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Example for 2019 US taxes: let's say a single filer made $10,000 in ordinary income and $35,000 in long term capital gains. Would they pay $0 in taxes?

From my research, it's a 0% tax rate on long term capital gains from $0-$39,375 for a single filer. Also, there's the standard $12,200 deduction on ordinary income.

Are these calculations correct to pay $0 on 2019 taxes?

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Yes, that's correct. You could make up to $12,200 in ordinary income and up to another $39,375 in long-term capital gains, and pay $0 in federal income tax for 2019. You would still owe Social Security and Medicare taxes on the $12,200 though (assuming it's earned income, like from a W-2 job), as well as possibly state and local income taxes.

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  • Can you point me to a resource on how to calculate Social Security and Medicare taxes? – grizzam527 Apr 12 '20 at 0:26
  • You owe SS&Medicare only for earned income: either from a job (wages etc including tips) or a trade or business (profit). Not for other taxable income including: short-term cap gains, dividends, interest (unless exempt), pension/IRA or other deferred comp, rents & royalties, gambling winnings, lawsuit award or settlement (other than physical injury, which is tax-free), cancellation of debt (with some exceptions), alimony not awarded or modified after 2018, or jury pay. At this (low) level it's simply 15.3%, see Schedule SE and its instructions. – dave_thompson_085 Apr 12 '20 at 3:25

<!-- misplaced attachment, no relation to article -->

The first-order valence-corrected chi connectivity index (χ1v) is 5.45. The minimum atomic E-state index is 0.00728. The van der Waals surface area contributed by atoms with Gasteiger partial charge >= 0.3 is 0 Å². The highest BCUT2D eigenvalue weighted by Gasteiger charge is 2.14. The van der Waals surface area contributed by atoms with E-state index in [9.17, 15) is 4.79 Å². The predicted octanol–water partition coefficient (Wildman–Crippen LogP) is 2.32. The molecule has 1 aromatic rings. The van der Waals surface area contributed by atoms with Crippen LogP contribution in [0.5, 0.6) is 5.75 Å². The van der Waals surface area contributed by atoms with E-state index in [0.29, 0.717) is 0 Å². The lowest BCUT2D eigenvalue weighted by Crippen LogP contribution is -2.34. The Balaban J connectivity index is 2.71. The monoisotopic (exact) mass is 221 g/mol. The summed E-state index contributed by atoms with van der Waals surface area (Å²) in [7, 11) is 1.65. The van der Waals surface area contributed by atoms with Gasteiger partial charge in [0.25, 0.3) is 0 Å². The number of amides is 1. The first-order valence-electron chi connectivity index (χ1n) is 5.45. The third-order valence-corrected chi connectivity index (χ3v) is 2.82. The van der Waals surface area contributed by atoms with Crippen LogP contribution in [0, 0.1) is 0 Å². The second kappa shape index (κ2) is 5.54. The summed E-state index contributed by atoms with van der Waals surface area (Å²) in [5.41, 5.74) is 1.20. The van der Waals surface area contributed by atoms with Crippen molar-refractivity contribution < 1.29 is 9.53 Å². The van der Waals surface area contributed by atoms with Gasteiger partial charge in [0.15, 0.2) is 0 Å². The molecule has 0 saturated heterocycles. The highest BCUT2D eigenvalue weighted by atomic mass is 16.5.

• @grizzam527: If you're self-employed, the instructions for Schedule SE. Otherwise your employer should deduct it from your pay. 7.65% up to $137,700, then 1.45% up to $200K, 2.35% on amounts above that: adp.com/resources/articles-and-insights/articles/e/… – jamesqf Apr 12 '20 at 3:30
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Zero tax on $39375 in long-term capital-gains is correct if the total taxable income is $39375.

However, bullion ETF's based on physical bullion owe a collectibles long-term capital-gain tax rate of 28% except that a foreign ETF based on physical bullion might be classified as a PFIC and then filing a Form 8621 avoids the collectibles long-term capital-gain rate.

Or bullion ETF's based on futures avoid the collectibles long-term capital-gain rate. Bullion ETN's avoid the collectibles long-term capital-gain rate.

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  • I could have said there is a zero long-term capital-gain rate up to $39375 in total taxable income except for certain situations of real estate and except for certain situations of collectibles including bullion but I knew the details of bullion in three sentences. – S Spring Apr 12 '20 at 0:55

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